Value-based pricing has the potential to reduce prescription drug spending in the U.S. And with recent spikes in drug prices directly affecting patients, the AMA House of Delegates Monday looked to address increases by adopting new guiding principles to support value-based prescription drug pricing.
Prescription drug spending was $457 billion in 2015, accounting for 16.7 percent of spending on personal health care services, according to the Department of Health and Human Services (HHS). Of that, 71.9 percent was for retail drugs at outlets that serve patients directly and 28.1 percent was for non-retail drugs.
In HHS’ March 2016 brief, “Observations on Trends in Prescription Drug Spending,”, it is projected that prescription drug spending will increase by an average of 7.3 percent per year from 2013 to 2018. The average price of brand-name drugs rose 16.2 percent in 2015, according to Express Scripts.
Based on the results of a report of the AMA Council on Medical Service, delegates reaffirmed several existing AMA policies. Some support the use of value-based insurance design that could determine patient cost-sharing requirements based on the clinical value of treatment. Others establish guidelines to help maximize opportunities for clinical data registries to enhance the quality of care provided to patients.
Delegates also adopted new policy outlining principles to guide the support of value-based pricing programs, initiatives and mechanisms for pharmaceuticals:
- Value-based prices of pharmaceuticals should be determined by objective, independent entities. They also should be evidence-based and the result of valid and reliable inputs and data that incorporate rigorous scientific methods including clinical trials, clinical data registries, comparative effectiveness research and robust outcome measures that capture short- and long-term clinical outcomes.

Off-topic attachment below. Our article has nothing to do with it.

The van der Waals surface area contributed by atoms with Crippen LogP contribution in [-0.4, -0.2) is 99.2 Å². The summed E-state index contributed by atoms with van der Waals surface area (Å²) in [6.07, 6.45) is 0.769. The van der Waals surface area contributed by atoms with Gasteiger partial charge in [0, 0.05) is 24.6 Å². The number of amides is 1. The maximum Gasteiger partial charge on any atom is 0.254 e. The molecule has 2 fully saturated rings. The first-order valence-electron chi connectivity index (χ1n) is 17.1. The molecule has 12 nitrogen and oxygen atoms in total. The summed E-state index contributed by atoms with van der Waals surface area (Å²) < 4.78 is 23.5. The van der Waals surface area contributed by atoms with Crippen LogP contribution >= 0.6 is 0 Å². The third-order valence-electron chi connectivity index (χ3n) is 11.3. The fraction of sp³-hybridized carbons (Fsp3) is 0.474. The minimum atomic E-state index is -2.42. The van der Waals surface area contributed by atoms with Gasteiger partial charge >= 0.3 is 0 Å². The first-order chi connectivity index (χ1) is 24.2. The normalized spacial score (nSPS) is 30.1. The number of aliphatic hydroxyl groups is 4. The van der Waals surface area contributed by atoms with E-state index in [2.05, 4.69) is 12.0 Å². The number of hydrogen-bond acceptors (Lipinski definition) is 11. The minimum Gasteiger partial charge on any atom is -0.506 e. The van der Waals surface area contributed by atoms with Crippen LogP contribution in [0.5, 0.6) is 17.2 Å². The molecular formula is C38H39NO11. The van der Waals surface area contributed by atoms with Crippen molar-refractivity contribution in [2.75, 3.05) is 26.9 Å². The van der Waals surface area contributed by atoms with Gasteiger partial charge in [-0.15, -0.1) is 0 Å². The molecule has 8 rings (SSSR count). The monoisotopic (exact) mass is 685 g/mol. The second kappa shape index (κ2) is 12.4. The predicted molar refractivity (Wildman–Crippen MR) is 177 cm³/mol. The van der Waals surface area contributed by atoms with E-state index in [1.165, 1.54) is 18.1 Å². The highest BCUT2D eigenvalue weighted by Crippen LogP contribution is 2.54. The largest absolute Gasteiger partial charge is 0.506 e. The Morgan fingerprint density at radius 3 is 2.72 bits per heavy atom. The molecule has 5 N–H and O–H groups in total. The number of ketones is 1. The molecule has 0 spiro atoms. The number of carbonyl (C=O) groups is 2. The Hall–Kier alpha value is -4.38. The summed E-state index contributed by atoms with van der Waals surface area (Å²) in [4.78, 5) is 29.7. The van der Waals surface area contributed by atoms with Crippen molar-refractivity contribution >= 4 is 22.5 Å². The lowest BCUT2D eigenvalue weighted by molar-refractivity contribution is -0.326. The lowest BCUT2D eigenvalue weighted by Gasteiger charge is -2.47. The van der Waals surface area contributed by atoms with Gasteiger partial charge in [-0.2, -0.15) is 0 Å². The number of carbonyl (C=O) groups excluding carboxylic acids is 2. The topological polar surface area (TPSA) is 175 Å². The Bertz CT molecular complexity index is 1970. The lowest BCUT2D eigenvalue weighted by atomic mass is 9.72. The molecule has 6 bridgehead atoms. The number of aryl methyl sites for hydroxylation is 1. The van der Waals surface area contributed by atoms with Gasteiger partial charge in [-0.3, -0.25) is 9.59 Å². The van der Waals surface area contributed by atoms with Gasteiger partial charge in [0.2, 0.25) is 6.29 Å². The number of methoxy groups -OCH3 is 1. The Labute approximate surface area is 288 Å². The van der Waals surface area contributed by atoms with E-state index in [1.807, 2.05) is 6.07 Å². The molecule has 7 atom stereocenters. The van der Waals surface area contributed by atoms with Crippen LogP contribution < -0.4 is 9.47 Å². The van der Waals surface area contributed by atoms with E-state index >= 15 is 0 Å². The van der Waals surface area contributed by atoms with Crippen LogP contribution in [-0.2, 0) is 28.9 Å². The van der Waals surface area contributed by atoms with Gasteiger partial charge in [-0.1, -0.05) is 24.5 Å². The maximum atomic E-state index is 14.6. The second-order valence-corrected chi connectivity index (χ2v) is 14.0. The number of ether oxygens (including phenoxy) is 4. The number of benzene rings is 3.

- Processes to determine value-based prices of pharmaceuticals must be transparent, easily accessible to physicians and patients, and provide practicing physicians and researchers a central and significant role. They should also limit administrative burdens on physicians and patients.
- Those same processes should incorporate affordability criteria to help assure patient affordability and limit system-wide budgetary impact.
- Value-based pricing of pharmaceuticals should allow for patient variation and physician discretion.
In addition to the guiding principles, delegates directed the AMA to support direct purchasing of pharmaceuticals used to treat or cure diseases that pose unique public health threats, including hepatitis C. They also directed the Association to support the inclusion of the cost of alternatives and cost-effectiveness analysis in comparative effectiveness research.
“The new AMA policy acknowledges the carte blanche approach to drug pricing needs to change to align with the health system’s drive for high-quality care based on value,” AMA President Andrew W. Gurman, MD, , said in a statement. “This transformation should support drug prices based on their clinical outcomes, and reductions in morbidity and mortality. We need to have the full picture to assess a drug’s true value to patients and the health care system.”
The AMA last month launched a grassroots campaign, TruthinRx.org, to provide a space for patients to share their stories of how drug pricing has affected their lives.
Addressing restricted distribution systems
Delegates adopted separate policy to address the exploitation of restricted distribution systems by pharmaceutical manufacturers, which blocks generics’ entry into the market.
The new policy directs the AMA to:
- Advocate for legislative or regulatory measures that require prescription drug manufacturers to seek Food and Drug Administration and Federal Trade Commission approval before establishing a restricted distribution system
- Advocate for legislative or regulatory measures that expedite the FDA approval process for generic drugs, including but not limited to application review deadlines and generic priority review voucher programs
The policy also calls for the AMA to support requiring pharmaceutical companies to allow for reasonable access to and purchase of appropriate quantities of approved, out-of-patent drugs upon request to generic manufacturers seeking to perform bioequivalence assays.